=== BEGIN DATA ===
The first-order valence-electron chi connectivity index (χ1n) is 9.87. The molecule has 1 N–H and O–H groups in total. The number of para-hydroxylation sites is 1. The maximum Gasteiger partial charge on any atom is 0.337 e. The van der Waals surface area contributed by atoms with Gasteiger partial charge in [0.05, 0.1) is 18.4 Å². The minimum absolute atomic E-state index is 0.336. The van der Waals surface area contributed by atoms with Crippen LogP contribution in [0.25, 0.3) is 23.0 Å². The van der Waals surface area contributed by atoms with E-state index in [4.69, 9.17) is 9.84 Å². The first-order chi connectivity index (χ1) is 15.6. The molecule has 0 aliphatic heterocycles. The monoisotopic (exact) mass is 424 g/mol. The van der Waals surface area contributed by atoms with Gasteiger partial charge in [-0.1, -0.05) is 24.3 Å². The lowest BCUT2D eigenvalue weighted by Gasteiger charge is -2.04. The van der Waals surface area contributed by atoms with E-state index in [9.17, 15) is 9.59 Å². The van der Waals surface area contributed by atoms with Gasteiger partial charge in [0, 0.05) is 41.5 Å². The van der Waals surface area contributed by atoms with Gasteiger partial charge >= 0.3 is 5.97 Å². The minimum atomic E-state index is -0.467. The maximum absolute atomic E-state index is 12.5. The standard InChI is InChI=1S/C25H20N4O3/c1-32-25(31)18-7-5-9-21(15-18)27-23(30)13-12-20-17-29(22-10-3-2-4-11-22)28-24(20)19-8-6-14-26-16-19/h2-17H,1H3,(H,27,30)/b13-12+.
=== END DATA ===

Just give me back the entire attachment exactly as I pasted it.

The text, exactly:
The first-order valence-electron chi connectivity index (χ1n) is 9.87. The molecule has 1 N–H and O–H groups in total. The number of para-hydroxylation sites is 1. The maximum Gasteiger partial charge on any atom is 0.337 e. The van der Waals surface area contributed by atoms with Gasteiger partial charge in [0.05, 0.1) is 18.4 Å². The minimum absolute atomic E-state index is 0.336. The van der Waals surface area contributed by atoms with Crippen LogP contribution in [0.25, 0.3) is 23.0 Å². The van der Waals surface area contributed by atoms with E-state index in [4.69, 9.17) is 9.84 Å². The first-order chi connectivity index (χ1) is 15.6. The molecule has 0 aliphatic heterocycles. The monoisotopic (exact) mass is 424 g/mol. The van der Waals surface area contributed by atoms with Gasteiger partial charge in [-0.1, -0.05) is 24.3 Å². The lowest BCUT2D eigenvalue weighted by Gasteiger charge is -2.04. The van der Waals surface area contributed by atoms with E-state index in [9.17, 15) is 9.59 Å². The van der Waals surface area contributed by atoms with Gasteiger partial charge in [0, 0.05) is 41.5 Å². The van der Waals surface area contributed by atoms with Gasteiger partial charge >= 0.3 is 5.97 Å². The minimum atomic E-state index is -0.467. The maximum absolute atomic E-state index is 12.5. The standard InChI is InChI=1S/C25H20N4O3/c1-32-25(31)18-7-5-9-21(15-18)27-23(30)13-12-20-17-29(22-10-3-2-4-11-22)28-24(20)19-8-6-14-26-16-19/h2-17H,1H3,(H,27,30)/b13-12+.